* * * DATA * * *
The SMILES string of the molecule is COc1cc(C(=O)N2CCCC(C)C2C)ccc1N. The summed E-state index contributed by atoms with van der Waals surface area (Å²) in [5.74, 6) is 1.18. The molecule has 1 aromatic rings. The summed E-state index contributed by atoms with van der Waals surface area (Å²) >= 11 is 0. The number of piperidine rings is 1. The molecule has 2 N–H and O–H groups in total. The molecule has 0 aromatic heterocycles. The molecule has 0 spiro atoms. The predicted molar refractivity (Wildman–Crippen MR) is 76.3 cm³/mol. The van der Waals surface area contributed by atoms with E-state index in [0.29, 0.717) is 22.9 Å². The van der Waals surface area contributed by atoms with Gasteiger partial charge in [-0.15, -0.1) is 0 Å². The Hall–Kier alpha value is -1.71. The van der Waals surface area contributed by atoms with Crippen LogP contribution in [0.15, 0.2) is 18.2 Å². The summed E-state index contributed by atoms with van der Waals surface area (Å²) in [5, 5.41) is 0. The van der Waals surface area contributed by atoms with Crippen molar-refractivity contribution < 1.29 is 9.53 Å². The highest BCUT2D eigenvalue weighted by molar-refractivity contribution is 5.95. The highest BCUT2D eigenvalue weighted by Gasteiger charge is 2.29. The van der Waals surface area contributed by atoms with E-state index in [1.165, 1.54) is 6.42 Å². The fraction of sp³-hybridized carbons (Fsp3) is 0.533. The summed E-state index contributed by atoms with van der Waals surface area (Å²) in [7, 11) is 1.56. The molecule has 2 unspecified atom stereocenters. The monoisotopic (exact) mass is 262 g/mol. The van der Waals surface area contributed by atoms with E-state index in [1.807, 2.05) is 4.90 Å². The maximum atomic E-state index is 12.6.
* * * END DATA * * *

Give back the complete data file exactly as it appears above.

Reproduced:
The SMILES string of the molecule is COc1cc(C(=O)N2CCCC(C)C2C)ccc1N. The summed E-state index contributed by atoms with van der Waals surface area (Å²) in [5.74, 6) is 1.18. The molecule has 1 aromatic rings. The summed E-state index contributed by atoms with van der Waals surface area (Å²) >= 11 is 0. The number of piperidine rings is 1. The molecule has 2 N–H and O–H groups in total. The molecule has 0 aromatic heterocycles. The molecule has 0 spiro atoms. The predicted molar refractivity (Wildman–Crippen MR) is 76.3 cm³/mol. The van der Waals surface area contributed by atoms with E-state index in [0.29, 0.717) is 22.9 Å². The van der Waals surface area contributed by atoms with Gasteiger partial charge in [-0.15, -0.1) is 0 Å². The Hall–Kier alpha value is -1.71. The van der Waals surface area contributed by atoms with Crippen LogP contribution in [0.15, 0.2) is 18.2 Å². The summed E-state index contributed by atoms with van der Waals surface area (Å²) in [5, 5.41) is 0. The van der Waals surface area contributed by atoms with Crippen molar-refractivity contribution < 1.29 is 9.53 Å². The highest BCUT2D eigenvalue weighted by molar-refractivity contribution is 5.95. The highest BCUT2D eigenvalue weighted by Gasteiger charge is 2.29. The van der Waals surface area contributed by atoms with E-state index in [1.165, 1.54) is 6.42 Å². The fraction of sp³-hybridized carbons (Fsp3) is 0.533. The summed E-state index contributed by atoms with van der Waals surface area (Å²) in [7, 11) is 1.56. The molecule has 2 unspecified atom stereocenters. The monoisotopic (exact) mass is 262 g/mol. The van der Waals surface area contributed by atoms with E-state index in [1.807, 2.05) is 4.90 Å². The maximum atomic E-state index is 12.6.